Monsoon Storm Causes Outages, Damage In Phoenix Valley
Monday night, another powerful monsoon storm hit the Phoenix Valley.
If you were out on the road, you probably know exactly how localized the heavy rain was and may have had to pull over or take another route.
“We had Interstate 17 closed down for a bit on your sunset point because of water on the roadway," said ADOT's Caroline Carpenter. "And then very low visibility on State Route 347 in Maricopa closed that roadway for a period of time as well."
Drivers were hit by rain and dust Monday night and, in Phoenix, downed trees, twisted signs and other debris forced some street closures.
The storm’s high winds also caused some major power outages around the city.
“This was a very significant storm. Lots of wind, widespread damage and, of course, thousands of outages,” said SRP spokesman Scott Harrelson.
A power outage, started at 6:30 p.m., affected as many as 41,000 SRP customers at the height of the storm. As many as 80,000 APS customers were also affected. The Show called SRP for an update and, as of Tuesday morning, out of a million customers throughout the Valley 2,800 are still without power.
One of those ongoing power outages includes St. Mary’s Food Bank. Volunteers and employees spent last night relocating perishable goods to refrigerated trailers in the parking lot. Thankfully, according to St. Mary’s spokesperson Jerry Brown, the food will be fine.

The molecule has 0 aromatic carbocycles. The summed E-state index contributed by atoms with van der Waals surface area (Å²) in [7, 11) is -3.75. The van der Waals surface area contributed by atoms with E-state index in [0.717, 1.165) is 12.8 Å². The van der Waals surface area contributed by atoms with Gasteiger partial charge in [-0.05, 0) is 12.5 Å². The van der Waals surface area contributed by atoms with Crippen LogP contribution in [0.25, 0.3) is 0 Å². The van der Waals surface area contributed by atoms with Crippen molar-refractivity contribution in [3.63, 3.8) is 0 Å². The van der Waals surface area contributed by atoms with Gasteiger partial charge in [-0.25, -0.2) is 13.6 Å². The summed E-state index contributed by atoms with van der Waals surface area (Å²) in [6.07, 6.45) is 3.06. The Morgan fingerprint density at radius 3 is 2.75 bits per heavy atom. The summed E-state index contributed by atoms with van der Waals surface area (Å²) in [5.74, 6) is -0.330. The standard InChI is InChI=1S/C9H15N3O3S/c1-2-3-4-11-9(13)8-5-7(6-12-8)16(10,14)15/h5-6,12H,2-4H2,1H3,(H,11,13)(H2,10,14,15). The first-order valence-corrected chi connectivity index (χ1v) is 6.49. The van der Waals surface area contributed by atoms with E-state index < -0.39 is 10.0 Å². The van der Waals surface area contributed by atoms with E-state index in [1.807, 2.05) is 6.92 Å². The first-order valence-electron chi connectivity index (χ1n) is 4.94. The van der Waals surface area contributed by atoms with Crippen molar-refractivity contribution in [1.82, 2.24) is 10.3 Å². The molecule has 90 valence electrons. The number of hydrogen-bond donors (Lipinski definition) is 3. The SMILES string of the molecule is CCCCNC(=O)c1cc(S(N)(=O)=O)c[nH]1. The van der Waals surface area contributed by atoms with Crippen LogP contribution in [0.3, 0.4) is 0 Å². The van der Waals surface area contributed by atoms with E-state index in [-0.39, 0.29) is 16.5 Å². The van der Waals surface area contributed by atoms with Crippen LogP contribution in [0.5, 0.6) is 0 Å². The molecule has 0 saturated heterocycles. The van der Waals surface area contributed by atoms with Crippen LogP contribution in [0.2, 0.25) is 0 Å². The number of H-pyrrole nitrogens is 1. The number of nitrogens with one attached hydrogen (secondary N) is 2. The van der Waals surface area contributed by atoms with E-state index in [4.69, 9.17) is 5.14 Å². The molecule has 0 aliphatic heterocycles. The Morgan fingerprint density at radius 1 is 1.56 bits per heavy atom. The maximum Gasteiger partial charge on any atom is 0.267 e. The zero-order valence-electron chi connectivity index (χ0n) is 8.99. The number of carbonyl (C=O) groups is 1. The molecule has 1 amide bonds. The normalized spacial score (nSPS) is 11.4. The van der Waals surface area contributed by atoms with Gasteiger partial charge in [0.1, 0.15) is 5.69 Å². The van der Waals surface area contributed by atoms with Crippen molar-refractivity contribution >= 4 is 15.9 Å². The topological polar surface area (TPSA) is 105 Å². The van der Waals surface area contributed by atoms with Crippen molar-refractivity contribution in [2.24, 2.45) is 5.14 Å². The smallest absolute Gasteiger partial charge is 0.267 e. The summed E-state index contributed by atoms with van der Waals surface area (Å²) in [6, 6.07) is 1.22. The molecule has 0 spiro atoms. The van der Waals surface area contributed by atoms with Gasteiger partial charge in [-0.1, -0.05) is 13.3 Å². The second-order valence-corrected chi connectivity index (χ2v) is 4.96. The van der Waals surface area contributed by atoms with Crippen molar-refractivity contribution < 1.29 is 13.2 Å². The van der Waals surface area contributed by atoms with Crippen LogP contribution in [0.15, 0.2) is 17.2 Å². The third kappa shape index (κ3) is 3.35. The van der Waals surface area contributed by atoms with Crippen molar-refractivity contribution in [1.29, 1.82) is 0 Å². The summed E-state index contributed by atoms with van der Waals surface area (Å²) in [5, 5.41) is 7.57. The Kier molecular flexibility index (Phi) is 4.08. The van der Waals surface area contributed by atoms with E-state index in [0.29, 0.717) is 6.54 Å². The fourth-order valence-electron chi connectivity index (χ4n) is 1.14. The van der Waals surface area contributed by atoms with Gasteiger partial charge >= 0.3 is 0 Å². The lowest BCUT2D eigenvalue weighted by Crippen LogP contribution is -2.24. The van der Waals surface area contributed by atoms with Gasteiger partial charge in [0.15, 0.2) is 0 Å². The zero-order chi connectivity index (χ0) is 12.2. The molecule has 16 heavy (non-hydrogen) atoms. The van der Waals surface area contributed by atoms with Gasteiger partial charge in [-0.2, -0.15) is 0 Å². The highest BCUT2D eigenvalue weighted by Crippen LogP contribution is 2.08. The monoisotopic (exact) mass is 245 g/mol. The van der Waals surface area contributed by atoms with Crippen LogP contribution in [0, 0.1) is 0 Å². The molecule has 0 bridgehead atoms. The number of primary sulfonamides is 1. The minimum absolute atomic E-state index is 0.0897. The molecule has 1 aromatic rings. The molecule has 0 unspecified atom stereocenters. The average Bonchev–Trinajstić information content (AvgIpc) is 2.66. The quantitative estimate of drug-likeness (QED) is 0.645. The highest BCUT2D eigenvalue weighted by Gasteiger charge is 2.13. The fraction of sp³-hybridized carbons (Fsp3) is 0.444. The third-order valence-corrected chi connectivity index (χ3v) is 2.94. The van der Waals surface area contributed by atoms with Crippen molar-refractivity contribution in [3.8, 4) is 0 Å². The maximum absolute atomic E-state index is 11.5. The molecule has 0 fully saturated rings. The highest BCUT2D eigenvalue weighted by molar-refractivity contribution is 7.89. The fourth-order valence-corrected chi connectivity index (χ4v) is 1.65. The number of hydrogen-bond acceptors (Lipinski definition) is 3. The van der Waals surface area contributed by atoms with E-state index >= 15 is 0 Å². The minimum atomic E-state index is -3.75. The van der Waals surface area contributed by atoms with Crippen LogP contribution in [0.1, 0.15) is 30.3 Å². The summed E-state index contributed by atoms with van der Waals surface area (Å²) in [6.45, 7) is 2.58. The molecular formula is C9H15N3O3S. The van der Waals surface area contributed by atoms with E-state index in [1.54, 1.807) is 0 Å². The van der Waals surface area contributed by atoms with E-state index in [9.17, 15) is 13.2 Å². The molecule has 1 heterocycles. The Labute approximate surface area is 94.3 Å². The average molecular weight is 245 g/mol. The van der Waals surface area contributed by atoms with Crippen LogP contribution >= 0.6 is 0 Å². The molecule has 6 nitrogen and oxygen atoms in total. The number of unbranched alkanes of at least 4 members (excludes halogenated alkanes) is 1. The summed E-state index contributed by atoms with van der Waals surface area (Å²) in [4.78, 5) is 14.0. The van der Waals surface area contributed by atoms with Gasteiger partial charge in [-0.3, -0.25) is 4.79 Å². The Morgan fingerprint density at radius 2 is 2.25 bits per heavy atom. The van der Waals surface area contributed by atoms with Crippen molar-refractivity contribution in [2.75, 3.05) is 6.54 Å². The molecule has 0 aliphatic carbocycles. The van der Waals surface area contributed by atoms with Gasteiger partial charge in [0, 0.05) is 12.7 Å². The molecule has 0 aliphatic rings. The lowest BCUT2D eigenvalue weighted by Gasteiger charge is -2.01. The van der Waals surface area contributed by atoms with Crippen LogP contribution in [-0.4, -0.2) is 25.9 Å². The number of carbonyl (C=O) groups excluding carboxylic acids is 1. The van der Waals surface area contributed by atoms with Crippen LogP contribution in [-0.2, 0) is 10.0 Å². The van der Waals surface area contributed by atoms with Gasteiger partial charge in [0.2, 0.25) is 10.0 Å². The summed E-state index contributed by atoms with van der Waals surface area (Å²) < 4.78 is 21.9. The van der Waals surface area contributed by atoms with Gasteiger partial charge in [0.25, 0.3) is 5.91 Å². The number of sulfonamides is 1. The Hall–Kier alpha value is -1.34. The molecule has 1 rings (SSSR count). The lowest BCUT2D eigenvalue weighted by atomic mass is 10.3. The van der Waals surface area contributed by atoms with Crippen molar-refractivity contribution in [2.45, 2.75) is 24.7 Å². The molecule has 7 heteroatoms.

But the Knight Distribution Center is closed Tuesday due to downed power lines and parts of Thomas Road being blocked off. Brown said the Center gives out food to 500 to 800 families a day.
"We just want to let folks know to not use their precious resources to come down here only to find out, when they get off the bus or they get out of an Uber or cab, that they can’t get any food today," he said.
Last night’s storm even knocked out the lights at Chase Field, delaying the Diamondbacks game against the Texas Rangers.
However, the power outage was not caused by a "baboon" that went through Phoenix overloading the power grid. That baboon was caused by the autocorrect feature on the phone of ESPN sports reporter Pedro Gomez.
Apparently, haboob is not among the word choices available on Twitter.
You can share your monsoon stories — love it, hate it, new to this unique Arizona season — and tell us your story at 480-774-8299. We may use it on the air.